Select your language

Other official information and services:  belgium



This chapter presents an overview of general (all ages), premature (below 75 years old), and infant (below one year old) mortality in Belgium. All-cause and cause-specific mortality are analyzed for general and premature mortality.

General mortality

In 2022, 116,380 deaths were observed in Belgium. The age-adjusted mortality rate in 2022 was higher than in 2021, it decreased in men and increased in women compared to 2021. The age-adjusted mortality rate in 2022 was 1.4 times higher in men than in women. Geographical disparities were observed, with lower age-standardized mortality rates in the Flemish region for both men and women.

Causes of death 

In 2021, tumours and cardiovascular diseases remained the main causes of death. In 2020 and 2021, there was a decrease in mortality from respiratory, mental and neurological diseases. The main cause of death in 2021 remained COVID-19, except among women in the Flemish Region, where it was dementia and Alzheimer's disease.

Premature mortality

In 2022, the age-adjusted premature mortality rate was 335 per 100,000 inhabitants in Belgium, a decrease compared to 2021. The decrease between 2010 and 2022 was more pronounced among men (-17%) than among women (-9%). Over time, the age-adjusted premature mortality rate is much higher in men than in women. Over time, large regional and district disparities in age-adjusted premature mortality rates are present in Belgium. Belgium scored poorly in terms of premature mortality rates among EU-15 countries in 2018.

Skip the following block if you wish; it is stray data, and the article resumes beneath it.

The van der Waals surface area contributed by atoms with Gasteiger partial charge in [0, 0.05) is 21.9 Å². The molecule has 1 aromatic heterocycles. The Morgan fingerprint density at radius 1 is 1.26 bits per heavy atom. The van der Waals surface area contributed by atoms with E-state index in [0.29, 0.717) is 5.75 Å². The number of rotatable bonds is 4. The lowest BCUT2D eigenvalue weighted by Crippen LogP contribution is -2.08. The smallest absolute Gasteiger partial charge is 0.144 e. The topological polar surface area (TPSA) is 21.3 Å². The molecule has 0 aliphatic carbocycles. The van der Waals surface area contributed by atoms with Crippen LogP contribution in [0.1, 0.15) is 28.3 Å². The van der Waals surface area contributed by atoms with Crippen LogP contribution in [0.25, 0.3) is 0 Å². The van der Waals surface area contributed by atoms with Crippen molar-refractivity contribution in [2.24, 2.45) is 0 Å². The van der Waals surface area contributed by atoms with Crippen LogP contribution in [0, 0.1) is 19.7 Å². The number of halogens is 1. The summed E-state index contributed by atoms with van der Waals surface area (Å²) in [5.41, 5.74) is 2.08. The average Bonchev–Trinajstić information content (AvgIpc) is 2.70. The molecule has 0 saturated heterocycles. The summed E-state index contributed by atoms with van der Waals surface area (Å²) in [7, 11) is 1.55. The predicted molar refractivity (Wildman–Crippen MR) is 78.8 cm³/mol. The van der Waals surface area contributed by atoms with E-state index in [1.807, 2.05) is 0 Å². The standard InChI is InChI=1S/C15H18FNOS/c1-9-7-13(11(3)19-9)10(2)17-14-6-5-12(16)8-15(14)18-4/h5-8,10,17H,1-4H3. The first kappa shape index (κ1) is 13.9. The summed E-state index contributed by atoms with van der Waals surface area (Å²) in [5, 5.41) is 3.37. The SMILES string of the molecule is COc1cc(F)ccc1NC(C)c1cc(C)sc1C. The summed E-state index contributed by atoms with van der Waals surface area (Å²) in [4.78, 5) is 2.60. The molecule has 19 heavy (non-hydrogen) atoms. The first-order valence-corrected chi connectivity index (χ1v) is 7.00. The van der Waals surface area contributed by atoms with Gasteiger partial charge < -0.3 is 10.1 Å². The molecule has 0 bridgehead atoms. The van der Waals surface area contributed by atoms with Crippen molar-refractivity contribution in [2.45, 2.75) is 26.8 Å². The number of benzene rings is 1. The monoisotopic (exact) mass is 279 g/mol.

Causes of premature mortality

In 2021, the causes of premature death (before age 75) responsible for the greatest number of years of life lost are lung cancer, COVID-19 and ischemic heart disease in men, and lung cancer, COVID-19 and breast cancer in women. For most causes, the premature mortality rates decreased between 2011 and 2021, except for lung cancer and chronic obstructive pulmonary disease (COPD) in women, which increased. The causes contributing most to the higher premature mortality rates in the Walloon and Brussels-Capital Regions compared to the Flemish Region are COVID-19 and ischemic heart disease in men and COVID-19 in women.

Infant mortality

In 2021, the infant mortality rate was 2.9 per thousand live births. Infant mortality has sharply declined over the last decennia in Belgium. Rates and trends are similar in the Flemish Region and in the Walloon Region.